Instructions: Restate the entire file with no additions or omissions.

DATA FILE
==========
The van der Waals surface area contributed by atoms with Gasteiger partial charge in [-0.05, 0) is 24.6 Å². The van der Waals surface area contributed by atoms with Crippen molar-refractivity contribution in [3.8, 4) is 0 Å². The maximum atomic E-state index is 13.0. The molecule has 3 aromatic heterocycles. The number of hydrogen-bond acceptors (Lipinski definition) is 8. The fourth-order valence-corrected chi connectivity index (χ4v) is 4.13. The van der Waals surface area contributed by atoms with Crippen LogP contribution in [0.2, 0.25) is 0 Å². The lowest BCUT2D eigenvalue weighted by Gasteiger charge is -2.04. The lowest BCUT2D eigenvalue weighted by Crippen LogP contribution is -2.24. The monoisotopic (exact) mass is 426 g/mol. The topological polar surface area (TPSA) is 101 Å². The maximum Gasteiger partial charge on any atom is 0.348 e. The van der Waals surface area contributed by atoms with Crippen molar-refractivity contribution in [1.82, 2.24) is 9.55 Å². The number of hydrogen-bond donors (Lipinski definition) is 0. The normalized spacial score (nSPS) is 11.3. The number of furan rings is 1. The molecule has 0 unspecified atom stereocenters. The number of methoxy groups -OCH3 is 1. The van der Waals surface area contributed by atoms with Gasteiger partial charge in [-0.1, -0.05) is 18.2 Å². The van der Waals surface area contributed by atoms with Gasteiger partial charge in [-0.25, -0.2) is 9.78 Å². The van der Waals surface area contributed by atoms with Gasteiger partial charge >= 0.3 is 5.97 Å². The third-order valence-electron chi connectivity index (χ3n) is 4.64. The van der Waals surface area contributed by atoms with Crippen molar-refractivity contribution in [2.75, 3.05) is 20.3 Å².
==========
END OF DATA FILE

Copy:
The van der Waals surface area contributed by atoms with Gasteiger partial charge in [-0.05, 0) is 24.6 Å². The van der Waals surface area contributed by atoms with Crippen molar-refractivity contribution in [3.8, 4) is 0 Å². The maximum atomic E-state index is 13.0. The molecule has 3 aromatic heterocycles. The number of hydrogen-bond acceptors (Lipinski definition) is 8. The fourth-order valence-corrected chi connectivity index (χ4v) is 4.13. The van der Waals surface area contributed by atoms with Crippen LogP contribution in [0.2, 0.25) is 0 Å². The lowest BCUT2D eigenvalue weighted by Gasteiger charge is -2.04. The lowest BCUT2D eigenvalue weighted by Crippen LogP contribution is -2.24. The monoisotopic (exact) mass is 426 g/mol. The topological polar surface area (TPSA) is 101 Å². The maximum Gasteiger partial charge on any atom is 0.348 e. The van der Waals surface area contributed by atoms with Crippen molar-refractivity contribution in [1.82, 2.24) is 9.55 Å². The number of hydrogen-bond donors (Lipinski definition) is 0. The normalized spacial score (nSPS) is 11.3. The number of furan rings is 1. The molecule has 0 unspecified atom stereocenters. The number of methoxy groups -OCH3 is 1. The van der Waals surface area contributed by atoms with Gasteiger partial charge in [-0.1, -0.05) is 18.2 Å². The van der Waals surface area contributed by atoms with Gasteiger partial charge in [-0.25, -0.2) is 9.78 Å². The van der Waals surface area contributed by atoms with Gasteiger partial charge >= 0.3 is 5.97 Å². The third-order valence-electron chi connectivity index (χ3n) is 4.64. The van der Waals surface area contributed by atoms with Crippen molar-refractivity contribution in [2.75, 3.05) is 20.3 Å².